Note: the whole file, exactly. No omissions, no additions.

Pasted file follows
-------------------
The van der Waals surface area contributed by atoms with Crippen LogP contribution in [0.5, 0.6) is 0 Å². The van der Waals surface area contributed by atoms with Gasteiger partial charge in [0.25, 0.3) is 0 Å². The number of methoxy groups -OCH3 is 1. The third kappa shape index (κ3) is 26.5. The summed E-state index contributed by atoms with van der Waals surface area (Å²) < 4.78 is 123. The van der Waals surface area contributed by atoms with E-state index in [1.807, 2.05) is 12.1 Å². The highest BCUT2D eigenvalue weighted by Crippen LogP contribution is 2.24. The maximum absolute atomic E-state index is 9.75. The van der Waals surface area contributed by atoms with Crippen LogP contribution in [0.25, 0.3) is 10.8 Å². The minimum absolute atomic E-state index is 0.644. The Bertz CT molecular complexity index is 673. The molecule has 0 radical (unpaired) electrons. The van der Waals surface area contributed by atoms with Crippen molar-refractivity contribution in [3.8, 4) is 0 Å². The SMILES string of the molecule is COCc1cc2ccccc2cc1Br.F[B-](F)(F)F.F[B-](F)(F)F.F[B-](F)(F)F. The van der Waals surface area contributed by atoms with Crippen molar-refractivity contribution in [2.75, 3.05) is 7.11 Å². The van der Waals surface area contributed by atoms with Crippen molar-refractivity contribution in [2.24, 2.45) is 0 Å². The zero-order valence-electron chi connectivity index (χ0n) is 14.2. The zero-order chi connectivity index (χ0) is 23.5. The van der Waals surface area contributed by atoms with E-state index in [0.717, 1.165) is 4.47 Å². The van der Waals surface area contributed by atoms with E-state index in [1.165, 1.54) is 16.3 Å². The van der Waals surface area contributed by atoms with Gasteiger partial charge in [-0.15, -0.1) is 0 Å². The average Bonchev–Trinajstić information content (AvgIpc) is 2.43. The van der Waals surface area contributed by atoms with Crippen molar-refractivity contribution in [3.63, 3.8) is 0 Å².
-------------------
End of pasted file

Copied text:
The van der Waals surface area contributed by atoms with Crippen LogP contribution in [0.5, 0.6) is 0 Å². The van der Waals surface area contributed by atoms with Gasteiger partial charge in [0.25, 0.3) is 0 Å². The number of methoxy groups -OCH3 is 1. The third kappa shape index (κ3) is 26.5. The summed E-state index contributed by atoms with van der Waals surface area (Å²) < 4.78 is 123. The van der Waals surface area contributed by atoms with E-state index in [1.807, 2.05) is 12.1 Å². The highest BCUT2D eigenvalue weighted by Crippen LogP contribution is 2.24. The maximum absolute atomic E-state index is 9.75. The van der Waals surface area contributed by atoms with Crippen LogP contribution in [0.25, 0.3) is 10.8 Å². The minimum absolute atomic E-state index is 0.644. The Bertz CT molecular complexity index is 673. The molecule has 0 radical (unpaired) electrons. The van der Waals surface area contributed by atoms with Crippen molar-refractivity contribution in [3.8, 4) is 0 Å². The SMILES string of the molecule is COCc1cc2ccccc2cc1Br.F[B-](F)(F)F.F[B-](F)(F)F.F[B-](F)(F)F. The van der Waals surface area contributed by atoms with Crippen molar-refractivity contribution in [2.75, 3.05) is 7.11 Å². The van der Waals surface area contributed by atoms with Crippen molar-refractivity contribution in [2.24, 2.45) is 0 Å². The zero-order valence-electron chi connectivity index (χ0n) is 14.2. The zero-order chi connectivity index (χ0) is 23.5. The van der Waals surface area contributed by atoms with E-state index in [0.717, 1.165) is 4.47 Å². The van der Waals surface area contributed by atoms with E-state index in [1.165, 1.54) is 16.3 Å². The van der Waals surface area contributed by atoms with Gasteiger partial charge in [-0.15, -0.1) is 0 Å². The average Bonchev–Trinajstić information content (AvgIpc) is 2.43. The van der Waals surface area contributed by atoms with Crippen molar-refractivity contribution in [3.63, 3.8) is 0 Å².